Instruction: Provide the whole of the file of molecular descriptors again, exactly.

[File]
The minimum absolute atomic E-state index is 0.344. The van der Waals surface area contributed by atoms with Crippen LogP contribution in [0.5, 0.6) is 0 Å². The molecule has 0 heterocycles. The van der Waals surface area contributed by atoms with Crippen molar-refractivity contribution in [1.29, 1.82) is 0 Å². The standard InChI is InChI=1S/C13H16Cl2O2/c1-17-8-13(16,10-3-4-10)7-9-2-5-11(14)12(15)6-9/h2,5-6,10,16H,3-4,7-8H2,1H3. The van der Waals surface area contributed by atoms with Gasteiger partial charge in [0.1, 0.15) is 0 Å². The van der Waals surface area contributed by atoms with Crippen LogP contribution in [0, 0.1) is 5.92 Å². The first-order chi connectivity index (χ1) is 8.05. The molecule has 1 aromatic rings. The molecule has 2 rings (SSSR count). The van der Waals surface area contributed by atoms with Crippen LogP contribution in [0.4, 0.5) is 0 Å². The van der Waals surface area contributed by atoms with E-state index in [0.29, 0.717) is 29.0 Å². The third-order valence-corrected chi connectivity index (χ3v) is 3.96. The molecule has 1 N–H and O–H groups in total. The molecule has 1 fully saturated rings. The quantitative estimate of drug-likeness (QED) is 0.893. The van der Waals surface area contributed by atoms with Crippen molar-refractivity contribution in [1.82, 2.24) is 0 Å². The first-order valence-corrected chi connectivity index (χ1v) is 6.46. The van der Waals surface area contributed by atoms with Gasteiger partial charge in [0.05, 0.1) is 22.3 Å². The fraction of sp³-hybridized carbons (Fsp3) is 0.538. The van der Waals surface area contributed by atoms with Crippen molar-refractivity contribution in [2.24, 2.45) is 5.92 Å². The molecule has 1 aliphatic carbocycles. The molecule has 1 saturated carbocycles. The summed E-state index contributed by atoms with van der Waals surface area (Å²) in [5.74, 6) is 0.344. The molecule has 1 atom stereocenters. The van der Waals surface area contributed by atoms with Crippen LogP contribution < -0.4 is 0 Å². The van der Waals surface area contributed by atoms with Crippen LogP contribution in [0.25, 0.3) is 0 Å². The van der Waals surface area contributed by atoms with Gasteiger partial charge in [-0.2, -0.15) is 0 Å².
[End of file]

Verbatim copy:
The minimum absolute atomic E-state index is 0.344. The van der Waals surface area contributed by atoms with Crippen LogP contribution in [0.5, 0.6) is 0 Å². The molecule has 0 heterocycles. The van der Waals surface area contributed by atoms with Crippen molar-refractivity contribution in [1.29, 1.82) is 0 Å². The standard InChI is InChI=1S/C13H16Cl2O2/c1-17-8-13(16,10-3-4-10)7-9-2-5-11(14)12(15)6-9/h2,5-6,10,16H,3-4,7-8H2,1H3. The van der Waals surface area contributed by atoms with Gasteiger partial charge in [0.1, 0.15) is 0 Å². The van der Waals surface area contributed by atoms with Crippen LogP contribution in [0, 0.1) is 5.92 Å². The first-order chi connectivity index (χ1) is 8.05. The molecule has 1 aromatic rings. The molecule has 2 rings (SSSR count). The van der Waals surface area contributed by atoms with Crippen LogP contribution in [0.4, 0.5) is 0 Å². The van der Waals surface area contributed by atoms with E-state index in [0.29, 0.717) is 29.0 Å². The third-order valence-corrected chi connectivity index (χ3v) is 3.96. The molecule has 1 N–H and O–H groups in total. The molecule has 1 fully saturated rings. The quantitative estimate of drug-likeness (QED) is 0.893. The van der Waals surface area contributed by atoms with Crippen molar-refractivity contribution in [1.82, 2.24) is 0 Å². The first-order valence-corrected chi connectivity index (χ1v) is 6.46. The van der Waals surface area contributed by atoms with Gasteiger partial charge in [0.05, 0.1) is 22.3 Å². The fraction of sp³-hybridized carbons (Fsp3) is 0.538. The van der Waals surface area contributed by atoms with Crippen molar-refractivity contribution in [2.24, 2.45) is 5.92 Å². The molecule has 1 aliphatic carbocycles. The molecule has 1 saturated carbocycles. The summed E-state index contributed by atoms with van der Waals surface area (Å²) in [5.74, 6) is 0.344. The molecule has 1 atom stereocenters. The van der Waals surface area contributed by atoms with Crippen LogP contribution < -0.4 is 0 Å². The van der Waals surface area contributed by atoms with Crippen LogP contribution in [0.25, 0.3) is 0 Å². The van der Waals surface area contributed by atoms with Gasteiger partial charge in [-0.2, -0.15) is 0 Å².